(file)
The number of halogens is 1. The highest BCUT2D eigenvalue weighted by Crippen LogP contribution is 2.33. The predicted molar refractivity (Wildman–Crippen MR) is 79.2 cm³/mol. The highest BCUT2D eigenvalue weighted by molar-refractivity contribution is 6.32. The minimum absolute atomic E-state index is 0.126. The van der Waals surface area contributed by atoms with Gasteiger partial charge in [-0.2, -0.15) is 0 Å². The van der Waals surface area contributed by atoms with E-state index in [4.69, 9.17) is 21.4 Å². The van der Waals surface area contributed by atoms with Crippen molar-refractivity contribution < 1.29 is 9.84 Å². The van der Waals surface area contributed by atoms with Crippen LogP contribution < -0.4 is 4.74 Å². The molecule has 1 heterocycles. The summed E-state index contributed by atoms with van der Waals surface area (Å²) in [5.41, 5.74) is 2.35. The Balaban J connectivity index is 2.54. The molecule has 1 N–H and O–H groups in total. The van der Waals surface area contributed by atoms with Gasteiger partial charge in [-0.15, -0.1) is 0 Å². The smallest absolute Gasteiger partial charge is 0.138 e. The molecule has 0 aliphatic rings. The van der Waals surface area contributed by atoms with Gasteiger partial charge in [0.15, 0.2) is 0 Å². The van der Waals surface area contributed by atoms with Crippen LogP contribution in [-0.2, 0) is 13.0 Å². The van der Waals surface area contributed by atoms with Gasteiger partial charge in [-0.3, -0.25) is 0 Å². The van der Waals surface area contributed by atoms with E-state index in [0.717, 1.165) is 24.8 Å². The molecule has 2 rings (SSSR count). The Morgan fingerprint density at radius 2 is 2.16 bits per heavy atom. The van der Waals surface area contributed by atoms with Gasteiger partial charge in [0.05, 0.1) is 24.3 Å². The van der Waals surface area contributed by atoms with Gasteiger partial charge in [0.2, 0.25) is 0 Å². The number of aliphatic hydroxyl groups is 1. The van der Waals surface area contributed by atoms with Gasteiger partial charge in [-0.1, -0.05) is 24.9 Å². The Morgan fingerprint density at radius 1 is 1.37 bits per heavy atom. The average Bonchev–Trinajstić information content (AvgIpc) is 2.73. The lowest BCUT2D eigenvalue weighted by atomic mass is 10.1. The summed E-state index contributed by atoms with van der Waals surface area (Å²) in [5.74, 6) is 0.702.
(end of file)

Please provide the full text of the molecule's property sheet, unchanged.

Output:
The number of halogens is 1. The highest BCUT2D eigenvalue weighted by Crippen LogP contribution is 2.33. The predicted molar refractivity (Wildman–Crippen MR) is 79.2 cm³/mol. The highest BCUT2D eigenvalue weighted by molar-refractivity contribution is 6.32. The minimum absolute atomic E-state index is 0.126. The van der Waals surface area contributed by atoms with Gasteiger partial charge in [-0.2, -0.15) is 0 Å². The van der Waals surface area contributed by atoms with E-state index in [4.69, 9.17) is 21.4 Å². The van der Waals surface area contributed by atoms with Crippen molar-refractivity contribution < 1.29 is 9.84 Å². The van der Waals surface area contributed by atoms with Crippen LogP contribution < -0.4 is 4.74 Å². The molecule has 1 heterocycles. The summed E-state index contributed by atoms with van der Waals surface area (Å²) in [5.41, 5.74) is 2.35. The Balaban J connectivity index is 2.54. The molecule has 1 N–H and O–H groups in total. The van der Waals surface area contributed by atoms with Gasteiger partial charge in [-0.15, -0.1) is 0 Å². The smallest absolute Gasteiger partial charge is 0.138 e. The molecule has 0 aliphatic rings. The van der Waals surface area contributed by atoms with Gasteiger partial charge in [0.15, 0.2) is 0 Å². The van der Waals surface area contributed by atoms with Crippen LogP contribution in [-0.2, 0) is 13.0 Å². The van der Waals surface area contributed by atoms with Gasteiger partial charge in [-0.3, -0.25) is 0 Å². The van der Waals surface area contributed by atoms with E-state index in [0.717, 1.165) is 24.8 Å². The molecule has 2 rings (SSSR count). The Morgan fingerprint density at radius 2 is 2.16 bits per heavy atom. The van der Waals surface area contributed by atoms with Gasteiger partial charge in [0.05, 0.1) is 24.3 Å². The van der Waals surface area contributed by atoms with Gasteiger partial charge in [0.2, 0.25) is 0 Å². The number of aliphatic hydroxyl groups is 1. The van der Waals surface area contributed by atoms with Gasteiger partial charge in [-0.1, -0.05) is 24.9 Å². The Morgan fingerprint density at radius 1 is 1.37 bits per heavy atom. The average Bonchev–Trinajstić information content (AvgIpc) is 2.73. The lowest BCUT2D eigenvalue weighted by atomic mass is 10.1. The summed E-state index contributed by atoms with van der Waals surface area (Å²) in [5.74, 6) is 0.702.